I celebrated my survival with online research and discovered these shocking images. It's even worse than I thought...
Recent statistics show yarn bombers to be the leading threat to national security. Do you need any more proof than this?

Brimming with newfound confidence (based on my heroic handling of the yarn bomber incident) and greedy for more, I ventured even further out from my mechanized womb - to the James Drive Studio, where a special guest star was scheduled to add a touch of finesse to our mouthbreather-level recording project. We'd been hearing about a female vocalist, name of Murphy, who drives a '64 Chevy fleetside pickup. I spotted her in traffic, signed her to an exclusive contract at a stoplight, and now it was time for her to earn it. Tricia Murphy was waiting outside the studio when I arrived. She requested a glass of water, sat to drink it, walked into the studio and directly up to a waiting microphone. Murphy twirled her finger in the universally accepted "Go" sign, and the tape rolled. In one amazing take, she nailed every note, dismounted, and stuck the landing. She hasn't been heard from since. But we now have a dash of culture to juxtapose the otherwise primal din on one cut of the album. Thanks, Tricia.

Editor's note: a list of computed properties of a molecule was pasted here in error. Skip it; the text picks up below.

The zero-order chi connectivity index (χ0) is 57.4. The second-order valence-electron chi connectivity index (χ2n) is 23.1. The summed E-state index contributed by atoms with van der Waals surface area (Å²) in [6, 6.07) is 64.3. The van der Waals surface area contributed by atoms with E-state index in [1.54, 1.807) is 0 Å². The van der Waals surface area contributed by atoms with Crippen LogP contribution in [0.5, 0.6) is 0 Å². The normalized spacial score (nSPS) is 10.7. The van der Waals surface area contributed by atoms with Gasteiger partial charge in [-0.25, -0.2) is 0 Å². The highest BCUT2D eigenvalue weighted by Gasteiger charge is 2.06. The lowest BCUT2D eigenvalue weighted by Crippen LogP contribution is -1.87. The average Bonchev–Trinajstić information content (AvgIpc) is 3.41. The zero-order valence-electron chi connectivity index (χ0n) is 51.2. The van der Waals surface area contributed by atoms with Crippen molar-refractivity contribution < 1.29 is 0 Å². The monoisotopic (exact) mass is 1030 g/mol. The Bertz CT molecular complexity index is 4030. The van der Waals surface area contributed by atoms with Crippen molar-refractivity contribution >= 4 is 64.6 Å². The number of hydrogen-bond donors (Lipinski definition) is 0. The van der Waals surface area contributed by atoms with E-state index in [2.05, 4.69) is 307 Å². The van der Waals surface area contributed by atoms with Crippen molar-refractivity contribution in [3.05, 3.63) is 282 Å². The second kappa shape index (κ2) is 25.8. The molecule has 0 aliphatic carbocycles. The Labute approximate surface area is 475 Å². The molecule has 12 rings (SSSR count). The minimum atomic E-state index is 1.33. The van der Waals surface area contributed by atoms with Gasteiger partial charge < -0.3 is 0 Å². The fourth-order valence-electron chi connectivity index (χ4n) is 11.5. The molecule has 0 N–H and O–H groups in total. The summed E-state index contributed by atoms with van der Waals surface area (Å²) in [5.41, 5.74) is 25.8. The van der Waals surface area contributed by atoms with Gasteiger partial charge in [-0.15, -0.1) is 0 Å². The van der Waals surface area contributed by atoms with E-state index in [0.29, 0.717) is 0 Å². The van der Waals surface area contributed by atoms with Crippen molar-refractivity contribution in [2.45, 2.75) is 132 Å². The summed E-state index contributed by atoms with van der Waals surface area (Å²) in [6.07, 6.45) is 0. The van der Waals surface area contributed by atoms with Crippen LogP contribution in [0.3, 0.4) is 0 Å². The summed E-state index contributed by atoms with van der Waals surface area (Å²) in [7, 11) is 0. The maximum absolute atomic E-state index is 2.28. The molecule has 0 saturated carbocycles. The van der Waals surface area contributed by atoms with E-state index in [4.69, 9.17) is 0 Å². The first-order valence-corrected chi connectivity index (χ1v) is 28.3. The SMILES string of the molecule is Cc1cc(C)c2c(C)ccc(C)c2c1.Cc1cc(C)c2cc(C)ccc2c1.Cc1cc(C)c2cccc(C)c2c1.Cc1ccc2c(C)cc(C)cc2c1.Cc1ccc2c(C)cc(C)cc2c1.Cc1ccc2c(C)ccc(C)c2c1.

The Celtic Songbird, praying for my camera to spontaneously combust while digesting a glass of tepid tap water. This could well be the only photograph of Tricia Murphy. The hand knitted sweater gave me chills. You don't suppose...

This image of producer Rob James is to silence critics of my breakthrough "dark mystery" photographic technique. You're welcome. 

Walking among mortals is healthy and all, but I have things to do. So I scheduled an appointment with Dr. Lockjaw, at the Custom Metal clinic. He lets me play with my Model A project, after office hours. Doc says I'm responding well to the therapy. This is my reality.

To refresh your memory, we began with two lengths of 2 X 3 rectangular tubing for frame rails, and a couple of 1 1/2" round tubes for crossmembers...

                          ... Cut them to predetermined  lengths, allowing tight formation to the body lines...

                                             ... Tacked internal supports into the junctions...

                                  ... Tapered the front ends of the rails to affect frame horns...

                                   ... Finish-welded the rails and ground those welds down...

   ... And this week, while I bask in decadent leisure, Doc is waving his magic sander over the rails to make them appear as one-piece units: "No fill, just skill." Yes, he really is magic. Ask anyone...

Next week, an explanation for this:

                                                                                                                           Or maybe not.